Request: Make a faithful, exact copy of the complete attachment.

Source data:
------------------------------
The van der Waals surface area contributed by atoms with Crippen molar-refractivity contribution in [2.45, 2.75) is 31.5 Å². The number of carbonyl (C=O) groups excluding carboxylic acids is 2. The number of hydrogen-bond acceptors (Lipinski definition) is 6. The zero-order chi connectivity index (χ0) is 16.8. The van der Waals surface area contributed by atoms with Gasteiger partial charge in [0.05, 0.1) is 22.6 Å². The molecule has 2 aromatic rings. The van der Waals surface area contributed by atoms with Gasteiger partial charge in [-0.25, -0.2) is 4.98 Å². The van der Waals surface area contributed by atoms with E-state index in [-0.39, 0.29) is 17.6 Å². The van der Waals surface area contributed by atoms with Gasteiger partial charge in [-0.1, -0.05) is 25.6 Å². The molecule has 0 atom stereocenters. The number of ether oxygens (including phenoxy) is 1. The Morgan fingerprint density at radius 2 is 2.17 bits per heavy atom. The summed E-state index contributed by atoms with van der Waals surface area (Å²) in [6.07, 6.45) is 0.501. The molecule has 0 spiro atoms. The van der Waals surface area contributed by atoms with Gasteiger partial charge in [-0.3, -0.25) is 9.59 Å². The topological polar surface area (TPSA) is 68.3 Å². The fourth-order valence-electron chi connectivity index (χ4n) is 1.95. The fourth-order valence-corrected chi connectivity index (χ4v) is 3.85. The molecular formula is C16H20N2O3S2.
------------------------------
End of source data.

The van der Waals surface area contributed by atoms with Crippen molar-refractivity contribution in [2.45, 2.75) is 31.5 Å². The number of carbonyl (C=O) groups excluding carboxylic acids is 2. The number of hydrogen-bond acceptors (Lipinski definition) is 6. The zero-order chi connectivity index (χ0) is 16.8. The van der Waals surface area contributed by atoms with Gasteiger partial charge in [0.05, 0.1) is 22.6 Å². The molecule has 2 aromatic rings. The van der Waals surface area contributed by atoms with Gasteiger partial charge in [-0.25, -0.2) is 4.98 Å². The van der Waals surface area contributed by atoms with E-state index in [-0.39, 0.29) is 17.6 Å². The van der Waals surface area contributed by atoms with Gasteiger partial charge in [-0.1, -0.05) is 25.6 Å². The molecule has 0 atom stereocenters. The number of ether oxygens (including phenoxy) is 1. The Morgan fingerprint density at radius 2 is 2.17 bits per heavy atom. The summed E-state index contributed by atoms with van der Waals surface area (Å²) in [6.07, 6.45) is 0.501. The molecule has 0 spiro atoms. The van der Waals surface area contributed by atoms with Gasteiger partial charge in [-0.3, -0.25) is 9.59 Å². The topological polar surface area (TPSA) is 68.3 Å². The fourth-order valence-electron chi connectivity index (χ4n) is 1.95. The fourth-order valence-corrected chi connectivity index (χ4v) is 3.85. The molecular formula is C16H20N2O3S2.